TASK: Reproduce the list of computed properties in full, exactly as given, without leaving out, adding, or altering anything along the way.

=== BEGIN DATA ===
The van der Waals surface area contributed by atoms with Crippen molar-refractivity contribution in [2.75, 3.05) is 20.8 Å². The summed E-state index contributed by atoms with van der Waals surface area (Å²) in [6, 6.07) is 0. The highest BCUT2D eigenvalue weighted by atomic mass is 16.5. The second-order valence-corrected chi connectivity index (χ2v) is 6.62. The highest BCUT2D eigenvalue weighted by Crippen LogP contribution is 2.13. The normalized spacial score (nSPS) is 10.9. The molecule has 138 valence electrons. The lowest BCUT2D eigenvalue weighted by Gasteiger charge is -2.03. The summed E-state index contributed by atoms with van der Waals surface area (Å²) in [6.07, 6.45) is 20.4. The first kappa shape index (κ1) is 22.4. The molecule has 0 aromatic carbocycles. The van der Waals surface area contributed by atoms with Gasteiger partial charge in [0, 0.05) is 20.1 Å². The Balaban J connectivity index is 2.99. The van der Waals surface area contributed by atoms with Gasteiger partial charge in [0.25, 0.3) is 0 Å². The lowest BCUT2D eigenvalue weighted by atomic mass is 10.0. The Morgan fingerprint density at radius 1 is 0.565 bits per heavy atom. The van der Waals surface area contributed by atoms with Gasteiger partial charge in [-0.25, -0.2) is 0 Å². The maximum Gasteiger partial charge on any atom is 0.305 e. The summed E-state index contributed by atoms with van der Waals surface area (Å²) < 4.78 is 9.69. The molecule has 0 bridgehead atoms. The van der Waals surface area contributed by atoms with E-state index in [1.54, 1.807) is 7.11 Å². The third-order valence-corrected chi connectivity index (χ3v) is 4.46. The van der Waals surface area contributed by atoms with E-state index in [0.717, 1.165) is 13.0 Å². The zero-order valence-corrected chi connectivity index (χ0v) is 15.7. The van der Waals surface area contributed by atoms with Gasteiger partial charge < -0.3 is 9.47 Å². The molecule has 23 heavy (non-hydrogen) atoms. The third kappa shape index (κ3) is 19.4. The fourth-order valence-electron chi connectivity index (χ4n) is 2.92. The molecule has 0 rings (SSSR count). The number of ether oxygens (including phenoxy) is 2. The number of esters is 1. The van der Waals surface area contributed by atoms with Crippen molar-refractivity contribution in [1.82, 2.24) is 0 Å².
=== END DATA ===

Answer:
The van der Waals surface area contributed by atoms with Crippen molar-refractivity contribution in [2.75, 3.05) is 20.8 Å². The summed E-state index contributed by atoms with van der Waals surface area (Å²) in [6, 6.07) is 0. The highest BCUT2D eigenvalue weighted by atomic mass is 16.5. The second-order valence-corrected chi connectivity index (χ2v) is 6.62. The highest BCUT2D eigenvalue weighted by Crippen LogP contribution is 2.13. The normalized spacial score (nSPS) is 10.9. The molecule has 138 valence electrons. The lowest BCUT2D eigenvalue weighted by Gasteiger charge is -2.03. The summed E-state index contributed by atoms with van der Waals surface area (Å²) in [6.07, 6.45) is 20.4. The first kappa shape index (κ1) is 22.4. The molecule has 0 aromatic carbocycles. The van der Waals surface area contributed by atoms with Gasteiger partial charge in [0, 0.05) is 20.1 Å². The Balaban J connectivity index is 2.99. The van der Waals surface area contributed by atoms with Gasteiger partial charge in [0.25, 0.3) is 0 Å². The lowest BCUT2D eigenvalue weighted by atomic mass is 10.0. The Morgan fingerprint density at radius 1 is 0.565 bits per heavy atom. The van der Waals surface area contributed by atoms with Gasteiger partial charge in [-0.25, -0.2) is 0 Å². The maximum Gasteiger partial charge on any atom is 0.305 e. The summed E-state index contributed by atoms with van der Waals surface area (Å²) < 4.78 is 9.69. The molecule has 0 bridgehead atoms. The van der Waals surface area contributed by atoms with E-state index in [1.54, 1.807) is 7.11 Å². The third-order valence-corrected chi connectivity index (χ3v) is 4.46. The van der Waals surface area contributed by atoms with E-state index in [0.717, 1.165) is 13.0 Å². The zero-order valence-corrected chi connectivity index (χ0v) is 15.7. The van der Waals surface area contributed by atoms with Gasteiger partial charge < -0.3 is 9.47 Å². The molecule has 23 heavy (non-hydrogen) atoms. The third kappa shape index (κ3) is 19.4. The fourth-order valence-electron chi connectivity index (χ4n) is 2.92. The molecule has 0 rings (SSSR count). The number of ether oxygens (including phenoxy) is 2. The number of esters is 1. The van der Waals surface area contributed by atoms with Crippen molar-refractivity contribution in [1.82, 2.24) is 0 Å².